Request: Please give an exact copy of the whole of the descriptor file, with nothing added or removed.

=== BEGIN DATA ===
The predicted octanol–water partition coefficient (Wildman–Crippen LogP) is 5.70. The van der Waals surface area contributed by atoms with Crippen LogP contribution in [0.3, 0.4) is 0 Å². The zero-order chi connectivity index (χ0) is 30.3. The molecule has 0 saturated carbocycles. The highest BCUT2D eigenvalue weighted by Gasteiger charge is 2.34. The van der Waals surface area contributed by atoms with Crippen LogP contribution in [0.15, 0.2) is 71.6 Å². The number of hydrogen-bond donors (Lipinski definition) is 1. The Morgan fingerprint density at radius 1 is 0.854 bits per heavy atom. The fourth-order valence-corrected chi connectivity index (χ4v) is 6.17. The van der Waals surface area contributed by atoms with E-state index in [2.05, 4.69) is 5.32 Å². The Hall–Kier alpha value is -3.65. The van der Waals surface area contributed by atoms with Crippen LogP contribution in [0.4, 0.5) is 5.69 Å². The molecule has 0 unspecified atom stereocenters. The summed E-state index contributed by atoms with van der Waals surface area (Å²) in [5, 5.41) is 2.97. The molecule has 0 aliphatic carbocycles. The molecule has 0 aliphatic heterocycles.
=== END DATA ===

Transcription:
The predicted octanol–water partition coefficient (Wildman–Crippen LogP) is 5.70. The van der Waals surface area contributed by atoms with Crippen LogP contribution in [0.3, 0.4) is 0 Å². The zero-order chi connectivity index (χ0) is 30.3. The molecule has 0 saturated carbocycles. The highest BCUT2D eigenvalue weighted by Gasteiger charge is 2.34. The van der Waals surface area contributed by atoms with Crippen LogP contribution in [0.15, 0.2) is 71.6 Å². The number of hydrogen-bond donors (Lipinski definition) is 1. The Morgan fingerprint density at radius 1 is 0.854 bits per heavy atom. The fourth-order valence-corrected chi connectivity index (χ4v) is 6.17. The van der Waals surface area contributed by atoms with E-state index in [2.05, 4.69) is 5.32 Å². The Hall–Kier alpha value is -3.65. The van der Waals surface area contributed by atoms with Crippen LogP contribution in [0.4, 0.5) is 5.69 Å². The molecule has 0 unspecified atom stereocenters. The summed E-state index contributed by atoms with van der Waals surface area (Å²) in [5, 5.41) is 2.97. The molecule has 0 aliphatic carbocycles. The molecule has 0 aliphatic heterocycles.